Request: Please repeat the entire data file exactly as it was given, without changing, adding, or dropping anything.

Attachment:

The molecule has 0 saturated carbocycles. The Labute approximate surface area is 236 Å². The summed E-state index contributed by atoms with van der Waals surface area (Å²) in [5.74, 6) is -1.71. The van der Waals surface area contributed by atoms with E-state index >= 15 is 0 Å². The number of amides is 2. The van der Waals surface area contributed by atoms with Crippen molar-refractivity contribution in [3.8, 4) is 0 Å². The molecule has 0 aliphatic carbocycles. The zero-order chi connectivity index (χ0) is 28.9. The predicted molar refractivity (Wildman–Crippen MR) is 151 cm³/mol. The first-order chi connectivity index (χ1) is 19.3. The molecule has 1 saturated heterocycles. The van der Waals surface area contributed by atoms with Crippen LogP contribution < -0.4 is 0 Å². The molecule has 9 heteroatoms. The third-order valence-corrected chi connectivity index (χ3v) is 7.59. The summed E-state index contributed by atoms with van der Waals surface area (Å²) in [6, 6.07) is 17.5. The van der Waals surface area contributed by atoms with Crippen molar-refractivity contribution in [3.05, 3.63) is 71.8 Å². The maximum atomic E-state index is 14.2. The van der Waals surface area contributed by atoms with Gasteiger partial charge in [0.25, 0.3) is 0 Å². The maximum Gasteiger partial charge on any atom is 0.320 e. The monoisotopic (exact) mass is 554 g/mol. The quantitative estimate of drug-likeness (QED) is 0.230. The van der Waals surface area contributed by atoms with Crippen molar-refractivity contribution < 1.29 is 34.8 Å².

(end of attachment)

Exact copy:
The molecule has 0 saturated carbocycles. The Labute approximate surface area is 236 Å². The summed E-state index contributed by atoms with van der Waals surface area (Å²) in [5.74, 6) is -1.71. The van der Waals surface area contributed by atoms with E-state index >= 15 is 0 Å². The number of amides is 2. The van der Waals surface area contributed by atoms with Crippen molar-refractivity contribution in [3.8, 4) is 0 Å². The molecule has 0 aliphatic carbocycles. The zero-order chi connectivity index (χ0) is 28.9. The predicted molar refractivity (Wildman–Crippen MR) is 151 cm³/mol. The first-order chi connectivity index (χ1) is 19.3. The molecule has 1 saturated heterocycles. The van der Waals surface area contributed by atoms with Crippen LogP contribution < -0.4 is 0 Å². The molecule has 9 heteroatoms. The third-order valence-corrected chi connectivity index (χ3v) is 7.59. The summed E-state index contributed by atoms with van der Waals surface area (Å²) in [6, 6.07) is 17.5. The van der Waals surface area contributed by atoms with Crippen molar-refractivity contribution in [3.05, 3.63) is 71.8 Å². The maximum atomic E-state index is 14.2. The van der Waals surface area contributed by atoms with Gasteiger partial charge in [0.25, 0.3) is 0 Å². The maximum Gasteiger partial charge on any atom is 0.320 e. The monoisotopic (exact) mass is 554 g/mol. The quantitative estimate of drug-likeness (QED) is 0.230. The van der Waals surface area contributed by atoms with Crippen molar-refractivity contribution < 1.29 is 34.8 Å².